It’s a strange name that makes people stop and think a moment before they attempt to pronounce it. Well, at least in Britain, continental Europe, and the U.S., where I was called upon in many a classroom, job interview, and doctor’s office as “Ecks-Huhm” (always said very slowly and cautiously) or worse, “Exhume?” (usually in the form of a question, but sometimes stated with confidence [which sounds more worse]). In Asia – at least in Malaysia, China, Hong Kong, Singapore, and Japan – most people were able to say my name (sounds like “Zoom”) without any trouble.

So is “Xum” an Asian name? It does have Asian origins. I am the product of a Japanese-American father and Chinese-Malaysian mother. So my name is part Asian, and part… well, made up.

I only said that last part in my response to Maria, which prompted her to say, “You never asked your parents where they got ‘Xum’ from?”

And up until that moment, I never thought to ask them. I knew I had an unusual name – and as a kid it was essentially a “funny” name that often invited juvenile ridicule and harassment as funny names tend to do. But the name Xum had always signified me for as long as I could remember, so I was used to the taunts and other people struggling to say it. And while I was far from being the “respectful Asian son,” I never resented my parents for giving me this strange name. Nor had I questioned my parents about the origin of it.

So the following holiday while visiting my parents, I decided to ask them where my name came from in the middle of an afternoon tea. The question seemed to make them a little uneasy, but my parents did give me an explanation. Since I was conceived at a time when ultrasound was at its own infancy, they used a time-honored Chinese method of predicting the gender of their unborn baby.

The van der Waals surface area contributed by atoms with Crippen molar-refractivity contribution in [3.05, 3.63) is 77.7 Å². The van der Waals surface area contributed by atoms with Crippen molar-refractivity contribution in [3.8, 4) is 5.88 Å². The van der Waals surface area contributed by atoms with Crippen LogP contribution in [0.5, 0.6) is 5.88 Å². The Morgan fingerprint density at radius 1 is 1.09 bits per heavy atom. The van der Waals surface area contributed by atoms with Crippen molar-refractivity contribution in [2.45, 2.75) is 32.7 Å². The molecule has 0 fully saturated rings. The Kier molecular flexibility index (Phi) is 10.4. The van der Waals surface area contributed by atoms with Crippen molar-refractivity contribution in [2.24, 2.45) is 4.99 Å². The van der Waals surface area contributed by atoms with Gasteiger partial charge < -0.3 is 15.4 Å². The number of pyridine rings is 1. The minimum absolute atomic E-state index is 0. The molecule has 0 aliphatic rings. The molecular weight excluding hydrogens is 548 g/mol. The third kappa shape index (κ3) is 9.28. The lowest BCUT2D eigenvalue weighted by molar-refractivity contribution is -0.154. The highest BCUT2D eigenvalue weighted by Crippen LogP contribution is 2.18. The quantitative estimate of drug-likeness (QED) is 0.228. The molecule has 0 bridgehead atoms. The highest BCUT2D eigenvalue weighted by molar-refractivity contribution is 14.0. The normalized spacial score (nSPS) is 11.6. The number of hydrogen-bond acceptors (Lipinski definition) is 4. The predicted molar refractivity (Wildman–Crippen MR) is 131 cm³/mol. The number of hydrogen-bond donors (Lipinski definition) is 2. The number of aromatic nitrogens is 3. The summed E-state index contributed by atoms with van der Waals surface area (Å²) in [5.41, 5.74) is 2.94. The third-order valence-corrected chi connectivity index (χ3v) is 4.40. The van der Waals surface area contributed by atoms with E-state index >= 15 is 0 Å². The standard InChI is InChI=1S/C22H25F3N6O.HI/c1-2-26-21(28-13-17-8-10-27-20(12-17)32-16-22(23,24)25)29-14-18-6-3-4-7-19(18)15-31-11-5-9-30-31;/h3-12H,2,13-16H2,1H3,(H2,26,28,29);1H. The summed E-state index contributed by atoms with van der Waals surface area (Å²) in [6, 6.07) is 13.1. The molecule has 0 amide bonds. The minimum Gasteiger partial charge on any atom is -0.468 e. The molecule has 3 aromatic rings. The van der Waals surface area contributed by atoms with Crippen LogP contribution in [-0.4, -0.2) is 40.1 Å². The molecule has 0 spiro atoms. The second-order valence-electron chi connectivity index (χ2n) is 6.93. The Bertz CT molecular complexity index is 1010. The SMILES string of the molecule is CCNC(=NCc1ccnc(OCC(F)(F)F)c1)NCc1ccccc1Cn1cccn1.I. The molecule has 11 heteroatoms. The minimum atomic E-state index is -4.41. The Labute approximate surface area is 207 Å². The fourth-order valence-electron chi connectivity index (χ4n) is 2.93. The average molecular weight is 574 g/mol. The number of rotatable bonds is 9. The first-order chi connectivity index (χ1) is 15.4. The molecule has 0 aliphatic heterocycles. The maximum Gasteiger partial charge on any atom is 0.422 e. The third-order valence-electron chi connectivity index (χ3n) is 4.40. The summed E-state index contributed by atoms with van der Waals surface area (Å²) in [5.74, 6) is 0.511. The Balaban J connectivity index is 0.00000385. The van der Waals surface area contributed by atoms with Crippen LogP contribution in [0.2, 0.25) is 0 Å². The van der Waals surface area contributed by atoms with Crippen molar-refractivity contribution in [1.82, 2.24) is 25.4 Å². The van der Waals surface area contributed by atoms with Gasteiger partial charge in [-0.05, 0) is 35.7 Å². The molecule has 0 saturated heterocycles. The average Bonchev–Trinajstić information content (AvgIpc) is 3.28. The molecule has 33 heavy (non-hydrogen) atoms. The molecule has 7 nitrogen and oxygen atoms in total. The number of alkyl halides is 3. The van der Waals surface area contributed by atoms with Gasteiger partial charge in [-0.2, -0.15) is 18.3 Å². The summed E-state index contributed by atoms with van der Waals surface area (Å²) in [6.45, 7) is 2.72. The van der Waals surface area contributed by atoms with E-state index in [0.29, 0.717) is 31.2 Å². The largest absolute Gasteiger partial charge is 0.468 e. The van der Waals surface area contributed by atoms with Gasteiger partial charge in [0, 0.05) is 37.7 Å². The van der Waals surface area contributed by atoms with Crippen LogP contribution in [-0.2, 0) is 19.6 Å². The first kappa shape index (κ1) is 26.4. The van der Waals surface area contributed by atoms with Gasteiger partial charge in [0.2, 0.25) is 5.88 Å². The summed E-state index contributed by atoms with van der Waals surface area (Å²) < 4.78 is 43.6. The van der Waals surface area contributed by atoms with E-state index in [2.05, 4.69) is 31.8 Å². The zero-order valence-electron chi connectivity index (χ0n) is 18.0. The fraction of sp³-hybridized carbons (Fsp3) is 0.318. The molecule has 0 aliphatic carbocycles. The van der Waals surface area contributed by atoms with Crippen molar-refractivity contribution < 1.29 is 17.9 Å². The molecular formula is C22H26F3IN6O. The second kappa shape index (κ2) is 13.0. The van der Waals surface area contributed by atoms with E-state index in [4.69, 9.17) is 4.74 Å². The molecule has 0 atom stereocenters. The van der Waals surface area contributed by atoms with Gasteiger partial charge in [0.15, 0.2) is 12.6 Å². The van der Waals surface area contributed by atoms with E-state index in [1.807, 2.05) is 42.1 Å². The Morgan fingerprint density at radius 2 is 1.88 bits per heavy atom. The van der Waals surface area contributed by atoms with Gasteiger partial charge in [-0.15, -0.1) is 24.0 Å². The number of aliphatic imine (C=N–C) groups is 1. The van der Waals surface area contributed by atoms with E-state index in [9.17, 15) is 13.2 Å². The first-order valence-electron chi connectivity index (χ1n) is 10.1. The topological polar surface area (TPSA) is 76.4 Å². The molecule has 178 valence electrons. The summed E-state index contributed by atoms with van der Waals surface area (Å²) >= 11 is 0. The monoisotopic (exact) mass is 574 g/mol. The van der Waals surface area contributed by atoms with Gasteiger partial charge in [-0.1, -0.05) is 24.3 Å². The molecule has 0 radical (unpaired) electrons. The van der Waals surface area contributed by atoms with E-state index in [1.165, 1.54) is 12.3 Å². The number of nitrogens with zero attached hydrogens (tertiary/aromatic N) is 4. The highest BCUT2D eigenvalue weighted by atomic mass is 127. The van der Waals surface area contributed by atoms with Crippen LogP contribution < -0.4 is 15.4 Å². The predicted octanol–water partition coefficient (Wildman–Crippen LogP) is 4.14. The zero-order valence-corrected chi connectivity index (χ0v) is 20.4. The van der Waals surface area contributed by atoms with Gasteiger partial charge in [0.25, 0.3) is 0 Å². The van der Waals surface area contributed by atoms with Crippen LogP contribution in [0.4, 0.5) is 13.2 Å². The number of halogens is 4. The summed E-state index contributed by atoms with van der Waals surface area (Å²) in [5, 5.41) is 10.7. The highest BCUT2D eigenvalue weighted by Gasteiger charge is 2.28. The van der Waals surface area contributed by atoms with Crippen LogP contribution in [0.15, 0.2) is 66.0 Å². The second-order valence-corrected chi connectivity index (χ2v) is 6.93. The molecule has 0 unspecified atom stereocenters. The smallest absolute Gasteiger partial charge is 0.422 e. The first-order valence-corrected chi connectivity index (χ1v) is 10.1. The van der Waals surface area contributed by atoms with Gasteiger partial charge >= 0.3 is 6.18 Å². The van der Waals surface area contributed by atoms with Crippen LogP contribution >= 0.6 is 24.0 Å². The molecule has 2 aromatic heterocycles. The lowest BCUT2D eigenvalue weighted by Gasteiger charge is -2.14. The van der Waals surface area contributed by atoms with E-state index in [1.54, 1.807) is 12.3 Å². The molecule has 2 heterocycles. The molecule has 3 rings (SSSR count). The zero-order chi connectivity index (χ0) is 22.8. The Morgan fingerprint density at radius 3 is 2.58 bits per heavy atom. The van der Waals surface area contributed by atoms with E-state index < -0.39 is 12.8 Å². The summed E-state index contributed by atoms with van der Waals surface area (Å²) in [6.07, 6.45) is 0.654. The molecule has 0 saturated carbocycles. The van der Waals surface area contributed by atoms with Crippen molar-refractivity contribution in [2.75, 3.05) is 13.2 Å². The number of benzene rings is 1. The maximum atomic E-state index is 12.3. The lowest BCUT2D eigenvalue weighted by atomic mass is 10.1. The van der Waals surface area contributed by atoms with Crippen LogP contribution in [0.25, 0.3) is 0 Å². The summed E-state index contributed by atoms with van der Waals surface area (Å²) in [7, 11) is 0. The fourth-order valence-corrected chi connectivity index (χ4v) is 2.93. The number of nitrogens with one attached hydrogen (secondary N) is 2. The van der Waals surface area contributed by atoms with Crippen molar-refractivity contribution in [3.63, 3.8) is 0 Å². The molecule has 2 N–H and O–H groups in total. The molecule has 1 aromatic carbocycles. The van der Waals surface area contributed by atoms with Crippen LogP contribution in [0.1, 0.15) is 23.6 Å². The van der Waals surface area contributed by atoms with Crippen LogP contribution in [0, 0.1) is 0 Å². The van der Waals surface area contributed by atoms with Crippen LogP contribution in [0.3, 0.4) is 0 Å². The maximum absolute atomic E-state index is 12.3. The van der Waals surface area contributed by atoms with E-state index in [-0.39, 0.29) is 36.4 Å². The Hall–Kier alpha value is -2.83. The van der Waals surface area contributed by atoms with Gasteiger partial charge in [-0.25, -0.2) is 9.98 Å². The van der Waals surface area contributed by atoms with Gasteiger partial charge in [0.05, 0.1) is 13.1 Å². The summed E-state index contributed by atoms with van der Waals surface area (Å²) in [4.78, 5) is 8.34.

(I have to say that this was a bit surprising to me because my parents are not typically “traditional” – neither for Chinese nor Japanese customs – in fact, it has been looked upon as rebellious by both of their families that they decided to marry each other in the first place, but that’s another story altogether...)

At any rate, this prediction method was known to be accurate over 90% of the time. However, that means it can also be inaccurate almost 10% of the time – and I am living proof since this method told them they would be having a girl. So my parents had a Chinese girl’s name picked out fairly early during the pregnancy: “Xue” (which means “snow”, symbolizing tranquil purity). Of course, when they realized I was a boy, they quickly changed “Xue” to “Xum” (which has no meaning because it is completely made up) so it would sound like a boy’s name.

Now, they didn’t tell me the reason why they essentially created a male-sounding name at what seems to be a spur of the moment. Perhaps they were so very much in love with the name “Xue”, or maybe there was so much deliberation by my parents before they agreed upon that choice (or possibly a little of both), that when they were surprised with the arrival of this bouncing baby boy, they decided to simply “man up” the name they had already picked for a daughter rather than start all over to figure out a suitable name for a son. Maybe they already had “Xue” typed up on the birthing document and this was the easiest way to “fix the mistake” (I admit I may be reaching here, but my birth cert is a very old certified copy so I cannot tell either way by looking at it).

Actually, I will never know about this part of the story, at least not in this lifetime, for both my parents had passed away the following year. But it really doesn’t matter, neither now nor during that awkward December tea. No, what mattered at that time was how uncomfortable and embarrassed my parents sounded as they told me this story. Being the great parents that I only now realize that they were, they were very well aware of the taunting and teasing I received as a child. Maybe they felt a bit… guilty… about the difficulties that came from the name they gave me. I was quick to explain that they had no reason to be. I even shared with my parents what Maria told me during our interview regarding her thoughts about my name. This made them laugh and feel very proud, and made the rest of what was actually our last holiday together much more enjoyable.

So what kind of name is “Xum”?

According to Maria Canals-Barrera, “It’s a great name. It’s so different, like a ‘rock star’ name. People may have trouble pronouncing it with the X… but once you figure it out, it sounds real cool.”

Now that’s the kind of name I’d like to have. Lucky thing that I do.

Wednesday, January 18, 2012

Yes, Virginia, There Is an Insanity Clause.

Santa Claus is real. There is really no argument about that. Though there was one evening when he became both unreal and then more real…